The ethical, legal and social implications of using artificial intelligence systems in breast cancer care

Stacy M. Carter*, Wendy Rogers, Khin Than Win, Helen Frazer, Bernadette Richards, Nehmat Houssami

*Corresponding author for this work

Research output: Contribution to journalArticlepeer-review

46 Citations (Scopus)
233 Downloads (Pure)


Breast cancer care is a leading area for development of artificial intelligence (AI), with applications including screening and diagnosis, risk calculation, prognostication and clinical decision-support, management planning, and precision medicine. We review the ethical, legal and social implications of these developments. We consider the values encoded in algorithms, the need to evaluate outcomes, and issues of bias and transferability, data ownership, confidentiality and consent, and legal, moral and professional responsibility. We consider potential effects for patients, including on trust in healthcare, and provide some social science explanations for the apparent rush to implement AI solutions. We conclude by anticipating future directions for AI in breast cancer care. Stakeholders in healthcare AI should acknowledge that their enterprise is an ethical, legal and social challenge, not just a technical challenge. Taking these challenges seriously will require broad engagement, imposition of conditions on implementation, and pre-emptive systems of oversight to ensure that development does not run ahead of evaluation and deliberation. Once artificial intelligence becomes institutionalised, it may be difficult to reverse: a proactive role for government, regulators and professional groups will help ensure introduction in robust research contexts, and the development of a sound evidence base regarding real-world effectiveness. Detailed public discussion is required to consider what kind of AI is acceptable rather than simply accepting what is offered, thus optimising outcomes for health systems, professionals, society and those receiving care.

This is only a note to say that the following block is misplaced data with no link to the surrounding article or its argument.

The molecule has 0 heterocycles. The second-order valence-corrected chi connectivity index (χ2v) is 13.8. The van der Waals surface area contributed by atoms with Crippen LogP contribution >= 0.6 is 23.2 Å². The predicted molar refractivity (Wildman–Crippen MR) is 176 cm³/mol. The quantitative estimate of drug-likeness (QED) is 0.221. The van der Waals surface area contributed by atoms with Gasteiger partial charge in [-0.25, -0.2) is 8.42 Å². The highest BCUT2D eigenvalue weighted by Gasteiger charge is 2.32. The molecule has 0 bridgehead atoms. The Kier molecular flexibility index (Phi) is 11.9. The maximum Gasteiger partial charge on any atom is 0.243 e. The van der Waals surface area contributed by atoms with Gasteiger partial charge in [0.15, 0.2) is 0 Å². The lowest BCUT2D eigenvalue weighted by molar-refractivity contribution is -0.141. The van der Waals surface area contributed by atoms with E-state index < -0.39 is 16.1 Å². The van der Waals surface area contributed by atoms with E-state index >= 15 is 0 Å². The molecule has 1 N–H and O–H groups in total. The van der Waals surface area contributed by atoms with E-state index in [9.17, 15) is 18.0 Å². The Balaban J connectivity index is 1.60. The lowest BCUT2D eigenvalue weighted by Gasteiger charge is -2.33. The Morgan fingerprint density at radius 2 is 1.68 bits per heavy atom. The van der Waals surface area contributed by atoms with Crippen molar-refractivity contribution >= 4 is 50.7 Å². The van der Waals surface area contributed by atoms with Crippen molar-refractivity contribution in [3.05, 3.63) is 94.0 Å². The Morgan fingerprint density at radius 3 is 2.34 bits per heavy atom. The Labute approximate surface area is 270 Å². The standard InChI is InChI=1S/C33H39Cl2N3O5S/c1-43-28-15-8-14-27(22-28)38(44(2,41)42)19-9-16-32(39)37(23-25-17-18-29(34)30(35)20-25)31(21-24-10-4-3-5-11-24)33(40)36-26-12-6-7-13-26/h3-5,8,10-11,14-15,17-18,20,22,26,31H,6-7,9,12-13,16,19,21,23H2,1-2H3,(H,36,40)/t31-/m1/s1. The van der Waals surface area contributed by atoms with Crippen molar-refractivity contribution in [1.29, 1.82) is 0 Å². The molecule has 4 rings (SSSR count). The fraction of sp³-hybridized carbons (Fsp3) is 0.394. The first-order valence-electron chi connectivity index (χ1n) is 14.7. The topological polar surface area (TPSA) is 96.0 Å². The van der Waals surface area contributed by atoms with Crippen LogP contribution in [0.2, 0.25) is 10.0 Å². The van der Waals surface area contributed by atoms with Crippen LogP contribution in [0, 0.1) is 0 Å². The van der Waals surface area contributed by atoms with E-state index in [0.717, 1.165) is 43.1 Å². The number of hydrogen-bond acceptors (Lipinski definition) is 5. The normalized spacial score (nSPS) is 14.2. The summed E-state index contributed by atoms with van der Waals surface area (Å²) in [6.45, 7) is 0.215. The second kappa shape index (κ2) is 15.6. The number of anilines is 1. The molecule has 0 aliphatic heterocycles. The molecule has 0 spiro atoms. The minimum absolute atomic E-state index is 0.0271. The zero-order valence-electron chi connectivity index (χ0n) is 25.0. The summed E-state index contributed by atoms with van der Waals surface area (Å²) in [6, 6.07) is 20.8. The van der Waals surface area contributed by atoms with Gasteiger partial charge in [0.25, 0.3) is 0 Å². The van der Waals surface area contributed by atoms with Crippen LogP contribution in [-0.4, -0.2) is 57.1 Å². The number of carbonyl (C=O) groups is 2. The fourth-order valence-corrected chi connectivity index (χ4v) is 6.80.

Original languageEnglish
Pages (from-to)25-32
Number of pages8
Publication statusPublished - Feb 2020

Bibliographical note

Copyright the Author(s) 2019. Version archived for private and non-commercial use with the permission of the author/s and according to publisher conditions. For further rights please contact the publisher.


  • AI (Artificial Intelligence)
  • Breast carcinoma
  • Ethical Issues
  • Social values
  • Technology Assessment, Biomedical


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